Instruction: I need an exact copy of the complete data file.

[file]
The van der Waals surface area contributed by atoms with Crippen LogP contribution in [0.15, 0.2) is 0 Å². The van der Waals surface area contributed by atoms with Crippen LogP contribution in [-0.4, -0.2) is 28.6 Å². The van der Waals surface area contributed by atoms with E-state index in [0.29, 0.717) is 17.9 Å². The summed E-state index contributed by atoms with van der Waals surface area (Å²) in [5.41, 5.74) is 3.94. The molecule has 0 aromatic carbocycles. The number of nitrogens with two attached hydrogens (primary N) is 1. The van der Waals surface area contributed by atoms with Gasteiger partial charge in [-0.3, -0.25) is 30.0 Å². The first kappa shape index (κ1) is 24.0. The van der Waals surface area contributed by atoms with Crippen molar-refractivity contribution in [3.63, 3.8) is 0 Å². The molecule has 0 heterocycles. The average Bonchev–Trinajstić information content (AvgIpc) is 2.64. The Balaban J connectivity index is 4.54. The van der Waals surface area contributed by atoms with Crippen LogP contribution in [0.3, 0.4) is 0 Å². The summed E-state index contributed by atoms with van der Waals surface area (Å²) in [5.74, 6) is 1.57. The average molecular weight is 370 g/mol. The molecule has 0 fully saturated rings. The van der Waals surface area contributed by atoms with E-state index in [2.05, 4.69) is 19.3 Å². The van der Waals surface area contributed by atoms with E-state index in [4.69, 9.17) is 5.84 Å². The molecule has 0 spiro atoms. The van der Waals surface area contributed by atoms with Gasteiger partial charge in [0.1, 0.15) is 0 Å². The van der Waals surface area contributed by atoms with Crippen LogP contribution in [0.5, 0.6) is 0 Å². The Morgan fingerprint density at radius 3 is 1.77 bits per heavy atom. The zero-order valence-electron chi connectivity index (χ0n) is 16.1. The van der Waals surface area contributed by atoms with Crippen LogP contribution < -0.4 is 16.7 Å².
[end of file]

The van der Waals surface area contributed by atoms with Crippen LogP contribution in [0.15, 0.2) is 0 Å². The van der Waals surface area contributed by atoms with Crippen LogP contribution in [-0.4, -0.2) is 28.6 Å². The van der Waals surface area contributed by atoms with E-state index in [0.29, 0.717) is 17.9 Å². The summed E-state index contributed by atoms with van der Waals surface area (Å²) in [5.41, 5.74) is 3.94. The molecule has 0 aromatic carbocycles. The number of nitrogens with two attached hydrogens (primary N) is 1. The van der Waals surface area contributed by atoms with Gasteiger partial charge in [-0.3, -0.25) is 30.0 Å². The first kappa shape index (κ1) is 24.0. The van der Waals surface area contributed by atoms with Crippen molar-refractivity contribution in [3.63, 3.8) is 0 Å². The molecule has 0 heterocycles. The average Bonchev–Trinajstić information content (AvgIpc) is 2.64. The Balaban J connectivity index is 4.54. The van der Waals surface area contributed by atoms with Crippen LogP contribution in [0.3, 0.4) is 0 Å². The summed E-state index contributed by atoms with van der Waals surface area (Å²) in [5.74, 6) is 1.57. The average molecular weight is 370 g/mol. The molecule has 0 fully saturated rings. The van der Waals surface area contributed by atoms with E-state index in [2.05, 4.69) is 19.3 Å². The van der Waals surface area contributed by atoms with E-state index in [4.69, 9.17) is 5.84 Å². The molecule has 0 spiro atoms. The van der Waals surface area contributed by atoms with Gasteiger partial charge in [0.1, 0.15) is 0 Å². The van der Waals surface area contributed by atoms with Crippen LogP contribution in [0.5, 0.6) is 0 Å². The Morgan fingerprint density at radius 3 is 1.77 bits per heavy atom. The zero-order valence-electron chi connectivity index (χ0n) is 16.1. The van der Waals surface area contributed by atoms with Crippen LogP contribution < -0.4 is 16.7 Å².